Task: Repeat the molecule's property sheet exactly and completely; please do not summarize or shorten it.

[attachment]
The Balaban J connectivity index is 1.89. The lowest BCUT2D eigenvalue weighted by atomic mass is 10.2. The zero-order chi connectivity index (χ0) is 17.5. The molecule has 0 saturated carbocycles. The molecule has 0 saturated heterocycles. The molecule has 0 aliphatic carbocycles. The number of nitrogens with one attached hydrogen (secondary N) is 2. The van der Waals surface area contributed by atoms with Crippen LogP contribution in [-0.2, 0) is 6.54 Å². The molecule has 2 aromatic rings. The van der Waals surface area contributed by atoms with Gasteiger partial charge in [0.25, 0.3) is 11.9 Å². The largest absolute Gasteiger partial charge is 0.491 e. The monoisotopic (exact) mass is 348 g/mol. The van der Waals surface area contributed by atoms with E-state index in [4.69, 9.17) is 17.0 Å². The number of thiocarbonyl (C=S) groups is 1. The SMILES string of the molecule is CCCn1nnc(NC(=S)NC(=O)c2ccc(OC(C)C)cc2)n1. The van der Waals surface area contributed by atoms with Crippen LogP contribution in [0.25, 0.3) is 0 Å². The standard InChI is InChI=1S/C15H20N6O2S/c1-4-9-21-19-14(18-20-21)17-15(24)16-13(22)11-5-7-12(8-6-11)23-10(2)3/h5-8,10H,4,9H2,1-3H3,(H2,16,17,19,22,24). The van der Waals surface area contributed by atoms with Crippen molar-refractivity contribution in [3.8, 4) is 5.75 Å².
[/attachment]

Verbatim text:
The Balaban J connectivity index is 1.89. The lowest BCUT2D eigenvalue weighted by atomic mass is 10.2. The zero-order chi connectivity index (χ0) is 17.5. The molecule has 0 saturated carbocycles. The molecule has 0 saturated heterocycles. The molecule has 0 aliphatic carbocycles. The number of nitrogens with one attached hydrogen (secondary N) is 2. The van der Waals surface area contributed by atoms with Crippen LogP contribution in [-0.2, 0) is 6.54 Å². The molecule has 2 aromatic rings. The van der Waals surface area contributed by atoms with Gasteiger partial charge in [0.25, 0.3) is 11.9 Å². The largest absolute Gasteiger partial charge is 0.491 e. The monoisotopic (exact) mass is 348 g/mol. The van der Waals surface area contributed by atoms with E-state index in [4.69, 9.17) is 17.0 Å². The number of thiocarbonyl (C=S) groups is 1. The SMILES string of the molecule is CCCn1nnc(NC(=S)NC(=O)c2ccc(OC(C)C)cc2)n1. The van der Waals surface area contributed by atoms with Crippen LogP contribution in [0.25, 0.3) is 0 Å². The standard InChI is InChI=1S/C15H20N6O2S/c1-4-9-21-19-14(18-20-21)17-15(24)16-13(22)11-5-7-12(8-6-11)23-10(2)3/h5-8,10H,4,9H2,1-3H3,(H2,16,17,19,22,24). The van der Waals surface area contributed by atoms with Crippen molar-refractivity contribution in [3.8, 4) is 5.75 Å².